Student inventors create detection system for African sleeping sickness
Six University of Aberdeen students will head to Boston on Wednesday to a major international science competition to showcase a new diagnostic tool they have created.
Ana-Maria Cujba, Konstantin Gizdov, James Long, James McAvoy, Joseph MacKinnon, and Martyna Sroka will compete against 260 teams drawn from Universities across the world in the iGEM (International Genetically Engineered Machine) competition, which seeks new ideas in synthetic biology.
They have spent the last six months working alongside academics in the University's School of Medical Sciences and the School of Natural and Computing Sciences to develop new diagnostic methods for African sleeping sickness.
The disease, which has the official name Human African Trypanosomiasis (HAT), is transmitted through the bite of the tsetse fly and up to 60 million Africans are at risk of the disease, which undiagnosed is invariably fatal.
Improved methods for diagnosis are needed because the HAT symptoms can easily be confused with those of flu as in its early stages it is characterised by fever, headaches and joint pains.
If left untreated, African sleeping sickness can overcome the body's defences and can cause more extensive damage to the heart, kidneys and other organs, eventually attacking the central nervous system causing disruption to the sleep cycle, which gives the disease its name.
Without treatment, the disease is invariably fatal, with progressive mental deterioration followed by systemic organ failure, coma and death.
The University of Aberdeen team, who are all undergraduates studying a range of disciplines including physics, biology, immunology and microbiology, have engineered bacterial cells to detect whether a person has African sleeping sickness.
They have engineered an E.coli strain to detect the HAT antibodies in infected patients; the E. coli is then triggered to produce a harmless green florescent protein. This protein can then be detected in a lab to indicate that a patient is infected, following which antibiotic therapy can then be administered, usually with a good prognosis for the patient.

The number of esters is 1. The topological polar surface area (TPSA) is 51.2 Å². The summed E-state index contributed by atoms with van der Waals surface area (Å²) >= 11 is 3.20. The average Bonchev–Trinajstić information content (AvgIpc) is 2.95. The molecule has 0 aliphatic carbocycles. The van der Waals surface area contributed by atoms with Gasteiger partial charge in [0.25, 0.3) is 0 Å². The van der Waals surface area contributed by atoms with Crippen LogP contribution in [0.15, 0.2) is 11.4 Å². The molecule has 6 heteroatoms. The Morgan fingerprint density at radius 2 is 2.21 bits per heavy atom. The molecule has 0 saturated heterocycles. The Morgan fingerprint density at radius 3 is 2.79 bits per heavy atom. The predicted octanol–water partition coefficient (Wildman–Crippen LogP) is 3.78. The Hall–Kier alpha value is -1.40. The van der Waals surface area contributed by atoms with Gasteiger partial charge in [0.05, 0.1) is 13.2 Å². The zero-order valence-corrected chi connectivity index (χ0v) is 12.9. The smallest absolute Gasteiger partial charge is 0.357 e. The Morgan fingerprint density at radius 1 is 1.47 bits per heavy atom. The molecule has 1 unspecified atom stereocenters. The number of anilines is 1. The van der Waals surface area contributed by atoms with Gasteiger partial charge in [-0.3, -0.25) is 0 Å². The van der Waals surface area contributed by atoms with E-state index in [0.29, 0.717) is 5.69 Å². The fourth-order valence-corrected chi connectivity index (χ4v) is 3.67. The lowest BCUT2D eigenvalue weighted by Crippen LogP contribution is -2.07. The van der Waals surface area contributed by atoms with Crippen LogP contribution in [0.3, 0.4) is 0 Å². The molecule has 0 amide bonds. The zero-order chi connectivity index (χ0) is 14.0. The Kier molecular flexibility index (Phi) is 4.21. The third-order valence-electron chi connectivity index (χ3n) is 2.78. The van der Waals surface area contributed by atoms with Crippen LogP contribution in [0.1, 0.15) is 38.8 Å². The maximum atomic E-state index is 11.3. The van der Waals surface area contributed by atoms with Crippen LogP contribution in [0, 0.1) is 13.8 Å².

But in many of the places most in sub-Saharan Africa most severely affected by African sleeping sickness, laboratory facilities are not readily available, so the team has also designed, developed and successfully tested a cheap electronic device to detect the fluorescent protein output by the E.coli.
The device, made using cheap LEDs and a Raspberry Pi computer, costs less than £60, putting a diagnostic kit solution based on the team's concept potentially within reach of healthcare systems in developing countries.
Joseph Mackinnon, Microbiology student from Macduff in Aberdeenshire, said: "Working on the project has given us all new knowledge and skills and it is wonderful to have been able to come together to create something which could save lives in the future.
"We are all looking forward to the iGEM competition which gets underway on October 30 at the Massachusetts Institute of Technology (MIT) in Boston.
"It will be great to meet students from other universities around the world who are also working on synthetic biology projects but daunting to present our work in front of an audience of 2500 delegates."
The Aberdeen team is in the running for one of a series of prizes, including best project in the Health and Medicine Track (one of 15 themed tracks covering projects in different subject areas), best poster, best presentation, and best wiki. All teams also qualify for either bronze, silver or gold medals depending upon their level of attainment during their project.
Their work was supervised by Professor Ian Stansfield, Dr Suzi Black, Dr Rey Carabeo, Dr Berndt Mueller, and Dr Stefania Spano from the School of Medical Sciences, and Dr Alessandro Moura from the School of Natural and Computing Sciences.
The team's activities were supported by their sponsors The Scottish Universities Life Science Alliance (SULSA), BBSRC, The Society for General Microbiology, The Biochemical Society, The Wellcome Trust and the University of Aberdeen.
Professor Stansfield added: "E. coli bacteria come in different forms and although some types can cause disease, others, including the type used in this project, are valuable workhorses in biotechnology, helping science produce medicines such as insulin.
"The students have worked extremely hard to produce this new detection device for African sleeping sickness and we wish them every success in the competition."